It’s funny, I feel like people made the interpretation that we named the brand after a club, but it’s not quite how it happened. When we started, we were looking for a name that could fit a brand and we knew that we didn’t want to start something that was about us per se – it was more about a studio, a collective space, a literal area where we can come together and collaborate with other creatives. And while this was happening, the founders of the downtown club Area – which was actually a block and a half from our old studio – released an amazing book that same week. Area was an art club that used to be constantly flipped on its head; every weekend there was a new super creative theme. They went out of business in the end because they were basically rebuilding a whole club every weekend. Also, it was different than Studio 54, glamorous in a more downtown way, which we found quite cool. So it was this weird synergy of things coming together at that moment that made us stick with the name AREA.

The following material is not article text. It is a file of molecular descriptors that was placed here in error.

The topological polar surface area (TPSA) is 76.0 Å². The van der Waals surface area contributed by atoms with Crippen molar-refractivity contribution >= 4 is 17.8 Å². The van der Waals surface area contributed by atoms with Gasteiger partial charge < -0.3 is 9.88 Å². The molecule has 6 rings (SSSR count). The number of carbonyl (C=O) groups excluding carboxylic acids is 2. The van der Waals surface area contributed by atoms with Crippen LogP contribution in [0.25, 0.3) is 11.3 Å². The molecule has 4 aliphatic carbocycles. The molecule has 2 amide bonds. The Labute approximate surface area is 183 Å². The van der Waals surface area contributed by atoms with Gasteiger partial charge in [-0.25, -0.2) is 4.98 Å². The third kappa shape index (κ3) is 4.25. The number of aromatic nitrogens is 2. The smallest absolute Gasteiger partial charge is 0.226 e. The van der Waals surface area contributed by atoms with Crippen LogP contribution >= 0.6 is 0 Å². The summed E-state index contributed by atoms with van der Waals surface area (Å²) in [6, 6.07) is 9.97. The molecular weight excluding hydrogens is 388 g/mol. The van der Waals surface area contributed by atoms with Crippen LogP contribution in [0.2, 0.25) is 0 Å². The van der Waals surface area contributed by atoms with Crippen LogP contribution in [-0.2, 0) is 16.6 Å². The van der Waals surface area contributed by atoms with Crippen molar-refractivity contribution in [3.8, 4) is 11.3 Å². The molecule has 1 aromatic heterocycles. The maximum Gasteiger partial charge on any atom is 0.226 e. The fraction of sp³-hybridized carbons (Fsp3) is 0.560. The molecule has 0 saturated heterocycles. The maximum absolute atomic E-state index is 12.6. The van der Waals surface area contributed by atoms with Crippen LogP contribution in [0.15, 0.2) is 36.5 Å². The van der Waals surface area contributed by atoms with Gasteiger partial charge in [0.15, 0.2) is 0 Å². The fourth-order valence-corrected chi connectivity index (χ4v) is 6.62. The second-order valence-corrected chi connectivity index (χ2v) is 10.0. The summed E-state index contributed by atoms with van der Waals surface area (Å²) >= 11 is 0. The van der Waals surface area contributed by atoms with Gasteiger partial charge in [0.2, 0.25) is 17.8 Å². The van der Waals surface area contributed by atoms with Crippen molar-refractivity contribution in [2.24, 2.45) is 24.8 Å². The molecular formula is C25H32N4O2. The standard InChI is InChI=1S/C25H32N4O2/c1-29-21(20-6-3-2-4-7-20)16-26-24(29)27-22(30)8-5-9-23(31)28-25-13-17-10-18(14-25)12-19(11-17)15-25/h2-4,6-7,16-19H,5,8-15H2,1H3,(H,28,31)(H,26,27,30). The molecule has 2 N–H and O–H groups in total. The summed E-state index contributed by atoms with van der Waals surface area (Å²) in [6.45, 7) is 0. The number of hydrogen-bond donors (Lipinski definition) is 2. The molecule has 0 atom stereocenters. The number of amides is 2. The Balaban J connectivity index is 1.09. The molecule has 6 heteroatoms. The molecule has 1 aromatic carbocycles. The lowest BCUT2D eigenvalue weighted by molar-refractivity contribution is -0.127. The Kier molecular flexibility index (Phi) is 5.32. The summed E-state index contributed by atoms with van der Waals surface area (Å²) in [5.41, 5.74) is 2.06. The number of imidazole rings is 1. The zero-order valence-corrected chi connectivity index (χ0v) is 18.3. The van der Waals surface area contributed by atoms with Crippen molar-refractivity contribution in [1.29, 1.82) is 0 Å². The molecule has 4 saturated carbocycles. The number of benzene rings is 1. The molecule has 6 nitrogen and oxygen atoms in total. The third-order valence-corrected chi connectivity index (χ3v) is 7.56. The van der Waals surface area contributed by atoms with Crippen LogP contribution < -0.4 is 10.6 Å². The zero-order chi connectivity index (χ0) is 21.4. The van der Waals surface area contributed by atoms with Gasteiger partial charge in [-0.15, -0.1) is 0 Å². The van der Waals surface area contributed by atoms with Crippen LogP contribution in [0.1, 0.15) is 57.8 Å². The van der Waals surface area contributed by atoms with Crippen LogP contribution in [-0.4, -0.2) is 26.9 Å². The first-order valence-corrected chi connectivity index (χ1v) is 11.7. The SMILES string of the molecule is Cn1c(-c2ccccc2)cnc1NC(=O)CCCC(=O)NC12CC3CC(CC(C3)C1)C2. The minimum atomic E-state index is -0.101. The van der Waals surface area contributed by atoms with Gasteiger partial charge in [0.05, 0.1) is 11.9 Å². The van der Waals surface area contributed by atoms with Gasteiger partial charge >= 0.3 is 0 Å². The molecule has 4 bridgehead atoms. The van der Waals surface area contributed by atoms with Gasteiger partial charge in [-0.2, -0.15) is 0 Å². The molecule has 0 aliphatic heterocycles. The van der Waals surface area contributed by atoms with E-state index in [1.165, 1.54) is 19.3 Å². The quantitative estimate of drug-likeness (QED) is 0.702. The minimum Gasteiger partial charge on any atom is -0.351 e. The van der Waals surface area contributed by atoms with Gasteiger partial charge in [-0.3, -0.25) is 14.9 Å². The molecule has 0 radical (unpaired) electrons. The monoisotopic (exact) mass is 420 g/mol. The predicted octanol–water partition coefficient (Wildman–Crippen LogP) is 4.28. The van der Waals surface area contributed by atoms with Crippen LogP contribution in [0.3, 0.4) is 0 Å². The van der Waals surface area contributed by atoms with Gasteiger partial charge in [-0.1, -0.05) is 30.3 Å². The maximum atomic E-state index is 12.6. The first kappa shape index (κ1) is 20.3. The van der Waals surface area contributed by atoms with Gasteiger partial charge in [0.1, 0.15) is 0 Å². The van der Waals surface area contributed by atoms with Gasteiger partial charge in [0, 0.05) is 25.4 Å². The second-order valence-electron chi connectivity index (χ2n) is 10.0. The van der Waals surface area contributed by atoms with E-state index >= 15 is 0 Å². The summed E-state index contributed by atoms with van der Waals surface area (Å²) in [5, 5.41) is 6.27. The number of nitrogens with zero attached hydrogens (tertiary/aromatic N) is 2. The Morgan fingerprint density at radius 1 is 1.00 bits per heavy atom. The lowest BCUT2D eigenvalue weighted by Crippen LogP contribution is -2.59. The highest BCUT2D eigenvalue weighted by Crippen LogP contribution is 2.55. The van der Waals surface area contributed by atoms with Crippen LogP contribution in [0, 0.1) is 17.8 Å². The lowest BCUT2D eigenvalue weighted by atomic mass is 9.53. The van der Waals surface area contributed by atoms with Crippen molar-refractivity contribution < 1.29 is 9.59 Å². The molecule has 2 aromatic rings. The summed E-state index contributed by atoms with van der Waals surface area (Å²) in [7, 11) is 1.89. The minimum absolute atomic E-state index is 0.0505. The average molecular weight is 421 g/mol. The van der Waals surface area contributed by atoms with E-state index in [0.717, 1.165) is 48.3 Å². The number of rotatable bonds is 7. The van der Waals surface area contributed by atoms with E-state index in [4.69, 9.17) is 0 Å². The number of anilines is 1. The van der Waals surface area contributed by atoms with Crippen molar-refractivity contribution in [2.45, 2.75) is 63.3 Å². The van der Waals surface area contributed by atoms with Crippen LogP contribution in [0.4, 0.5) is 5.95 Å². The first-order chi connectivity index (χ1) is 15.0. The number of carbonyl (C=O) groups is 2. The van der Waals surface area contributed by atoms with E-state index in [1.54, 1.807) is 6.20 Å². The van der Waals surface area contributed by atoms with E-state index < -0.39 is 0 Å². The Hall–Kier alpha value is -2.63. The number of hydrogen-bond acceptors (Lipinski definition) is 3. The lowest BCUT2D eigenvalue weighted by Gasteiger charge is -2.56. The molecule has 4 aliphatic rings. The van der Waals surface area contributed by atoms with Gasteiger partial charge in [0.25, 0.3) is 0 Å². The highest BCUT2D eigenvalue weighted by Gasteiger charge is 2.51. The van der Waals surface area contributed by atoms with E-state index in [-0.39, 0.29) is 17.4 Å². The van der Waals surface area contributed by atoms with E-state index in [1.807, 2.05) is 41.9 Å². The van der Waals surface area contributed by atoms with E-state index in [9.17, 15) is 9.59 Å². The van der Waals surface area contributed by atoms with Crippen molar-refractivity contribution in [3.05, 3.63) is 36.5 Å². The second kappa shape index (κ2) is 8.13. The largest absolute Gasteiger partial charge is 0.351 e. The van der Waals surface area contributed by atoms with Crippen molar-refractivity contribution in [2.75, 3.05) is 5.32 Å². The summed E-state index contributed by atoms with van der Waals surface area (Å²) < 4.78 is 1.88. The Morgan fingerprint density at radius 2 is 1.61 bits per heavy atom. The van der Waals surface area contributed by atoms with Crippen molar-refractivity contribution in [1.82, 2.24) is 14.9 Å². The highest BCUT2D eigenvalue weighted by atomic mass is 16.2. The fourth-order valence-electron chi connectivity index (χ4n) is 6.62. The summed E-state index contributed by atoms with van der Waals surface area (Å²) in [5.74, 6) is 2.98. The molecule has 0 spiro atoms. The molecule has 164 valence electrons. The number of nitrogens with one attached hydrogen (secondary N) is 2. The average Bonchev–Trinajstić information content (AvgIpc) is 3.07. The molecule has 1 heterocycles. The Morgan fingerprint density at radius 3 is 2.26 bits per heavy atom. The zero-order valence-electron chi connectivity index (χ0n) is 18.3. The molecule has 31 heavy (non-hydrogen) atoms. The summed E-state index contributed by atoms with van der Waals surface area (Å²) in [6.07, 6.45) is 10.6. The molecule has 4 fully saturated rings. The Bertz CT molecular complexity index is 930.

“The thought of doing something on our own kept coming back, and finally, we were like, ‘If we’re going to do it, let’s do it right now because at least we’ll still have time to recover if it ends up being a failure.'”

What drew you to working together with Beckett at Parsons initially and how has your collaboration developed over the years?